This blog is still “in statu nascendi”, stimulated by the Enterprise 2.0 Summit in Frankfurt. What a great event, absolutely energizing and inspiring! I’ll try to share my thoughts and conclusions here, bit by bit. Let’s start with some key learnings:
- Enterprise 2.0 is not limited to applying Social Software to the enterprise. It’s a new way of doing business and managing a company.
- If Social Software is introduced to a company, usage patterns evolve: First people try the new tools, then they gradually modify their communication and interaction, until (if you’re successful) they finally integrate the software into their business processes.
- Integration of existing business processes is a key success factor for early adoption. If you do not achieve this, people will perceive your Social Software as “extra work coming on top” and – even if they use it – you will end up with more silos.
- After having successfully established some existing business processes to your social software, you can start facilitating the emergence of totally new ways of doing business – lightweight processes with human intelligence thrown in. This can transform the way we work and create even more value.
- Cultural or organizational change is seen as essential. I agree, that’s what will happen if we are successful. However, I would still not talk to people about change. Most of them do not care for change, it scares them. BUT: they care for improvement, so that’s what we should talk about.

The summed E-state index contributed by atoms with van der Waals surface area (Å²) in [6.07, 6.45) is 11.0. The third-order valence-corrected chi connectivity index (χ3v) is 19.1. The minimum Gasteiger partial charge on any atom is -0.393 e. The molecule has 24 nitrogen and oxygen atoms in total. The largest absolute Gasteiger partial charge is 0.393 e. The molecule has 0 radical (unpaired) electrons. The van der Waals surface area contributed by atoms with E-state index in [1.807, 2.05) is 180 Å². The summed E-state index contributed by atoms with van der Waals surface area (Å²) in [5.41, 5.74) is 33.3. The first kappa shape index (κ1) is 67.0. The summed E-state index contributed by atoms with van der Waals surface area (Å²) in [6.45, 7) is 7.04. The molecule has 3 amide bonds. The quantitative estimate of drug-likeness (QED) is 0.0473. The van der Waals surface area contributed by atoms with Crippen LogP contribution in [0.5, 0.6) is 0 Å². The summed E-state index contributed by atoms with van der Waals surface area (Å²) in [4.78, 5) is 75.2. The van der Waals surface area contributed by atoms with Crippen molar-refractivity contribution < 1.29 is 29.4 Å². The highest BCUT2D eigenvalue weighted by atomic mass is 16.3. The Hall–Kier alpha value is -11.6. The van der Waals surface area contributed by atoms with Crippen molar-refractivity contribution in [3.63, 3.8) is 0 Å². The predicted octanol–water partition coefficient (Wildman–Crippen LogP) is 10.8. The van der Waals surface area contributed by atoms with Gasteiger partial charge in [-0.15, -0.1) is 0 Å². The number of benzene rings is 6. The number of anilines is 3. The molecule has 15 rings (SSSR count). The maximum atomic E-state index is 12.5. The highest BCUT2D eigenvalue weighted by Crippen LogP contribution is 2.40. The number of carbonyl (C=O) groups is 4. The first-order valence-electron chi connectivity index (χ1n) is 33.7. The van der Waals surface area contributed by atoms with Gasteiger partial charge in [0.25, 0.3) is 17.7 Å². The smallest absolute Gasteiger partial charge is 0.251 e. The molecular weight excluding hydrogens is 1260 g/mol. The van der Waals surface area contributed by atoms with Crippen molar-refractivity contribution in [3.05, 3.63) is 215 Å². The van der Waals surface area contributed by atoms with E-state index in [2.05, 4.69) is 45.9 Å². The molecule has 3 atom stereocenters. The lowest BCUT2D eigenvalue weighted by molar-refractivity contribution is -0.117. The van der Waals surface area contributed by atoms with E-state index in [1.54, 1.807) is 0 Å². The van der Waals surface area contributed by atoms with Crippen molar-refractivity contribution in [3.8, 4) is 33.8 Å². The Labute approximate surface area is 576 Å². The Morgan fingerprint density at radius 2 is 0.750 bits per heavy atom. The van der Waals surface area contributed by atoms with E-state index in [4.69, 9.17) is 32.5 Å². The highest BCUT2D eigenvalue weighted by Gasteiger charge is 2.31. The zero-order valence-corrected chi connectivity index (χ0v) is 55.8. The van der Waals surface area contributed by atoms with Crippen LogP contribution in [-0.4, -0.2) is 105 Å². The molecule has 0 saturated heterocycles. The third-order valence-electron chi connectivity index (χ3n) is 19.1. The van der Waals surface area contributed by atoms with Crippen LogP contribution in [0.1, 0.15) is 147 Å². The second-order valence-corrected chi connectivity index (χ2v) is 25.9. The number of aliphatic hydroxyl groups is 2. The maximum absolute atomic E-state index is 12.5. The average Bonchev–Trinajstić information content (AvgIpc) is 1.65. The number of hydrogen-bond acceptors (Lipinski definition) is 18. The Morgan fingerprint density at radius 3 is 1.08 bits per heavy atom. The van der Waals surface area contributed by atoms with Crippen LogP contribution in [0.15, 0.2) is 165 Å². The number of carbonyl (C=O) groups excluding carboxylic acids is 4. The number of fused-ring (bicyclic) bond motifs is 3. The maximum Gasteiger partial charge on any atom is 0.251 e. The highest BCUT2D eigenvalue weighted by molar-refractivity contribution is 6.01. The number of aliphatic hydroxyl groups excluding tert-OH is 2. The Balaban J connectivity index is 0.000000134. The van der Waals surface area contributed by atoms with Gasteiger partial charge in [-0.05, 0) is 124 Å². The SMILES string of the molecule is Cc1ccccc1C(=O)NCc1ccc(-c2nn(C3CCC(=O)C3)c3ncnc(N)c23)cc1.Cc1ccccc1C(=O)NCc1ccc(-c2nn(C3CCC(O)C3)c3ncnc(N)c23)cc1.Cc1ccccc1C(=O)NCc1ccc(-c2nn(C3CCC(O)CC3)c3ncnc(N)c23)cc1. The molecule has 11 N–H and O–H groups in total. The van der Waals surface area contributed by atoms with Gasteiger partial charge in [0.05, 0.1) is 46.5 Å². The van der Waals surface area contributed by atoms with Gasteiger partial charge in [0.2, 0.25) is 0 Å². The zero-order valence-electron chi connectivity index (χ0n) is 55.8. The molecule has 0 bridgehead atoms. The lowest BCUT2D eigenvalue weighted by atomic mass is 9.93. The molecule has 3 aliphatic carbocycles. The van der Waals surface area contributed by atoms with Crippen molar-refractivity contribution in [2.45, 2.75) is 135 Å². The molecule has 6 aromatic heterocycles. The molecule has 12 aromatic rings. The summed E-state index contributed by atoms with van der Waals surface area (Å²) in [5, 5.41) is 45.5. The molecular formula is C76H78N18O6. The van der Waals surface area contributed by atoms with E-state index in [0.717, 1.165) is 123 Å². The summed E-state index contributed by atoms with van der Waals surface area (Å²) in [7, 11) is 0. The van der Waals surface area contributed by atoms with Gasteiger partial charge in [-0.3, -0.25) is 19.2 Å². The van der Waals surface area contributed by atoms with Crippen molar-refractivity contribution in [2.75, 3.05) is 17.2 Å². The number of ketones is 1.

- Convincing is not the right strategy for an Enterprise 2.0 Manager. If you feel people need convincing, just move on.
- Cultural differences need to be considered – but they can also be used as an excuse. You need to look carefully.
- There is no easy way around language barriers. You need to find the right balance between corporate “lingua franca” and local languages for local content.
- You should not, under any circumstances, underestimate the need for education and guidance. However, this will probably happen in the early phase of Enterprise 2.0 adoption. Due to the exploratory nature of the game, you cannot prepare everything in advance. Just don’t despair and develop it as you go.
- When it comes to information protection, we tend to overestimate the risks of new channels and underestimate the risks of the existing ones. If you empower people by education, you will find that a culture of trust is safer than a culture of control.
- After successful adoption inside the enterprise, the inclusion of partners and customers are logical next steps towards a more mature Enterprise 2.0.
Kudos to all the brilliant people at the Summit who helped me learn. This summary in particular was inspired by Richard Collin, Samuel Driessen, Frank Schoenefeld, Bertrand Duperrin, Luis Suarez, Oscar Berg, and Lee Bryant.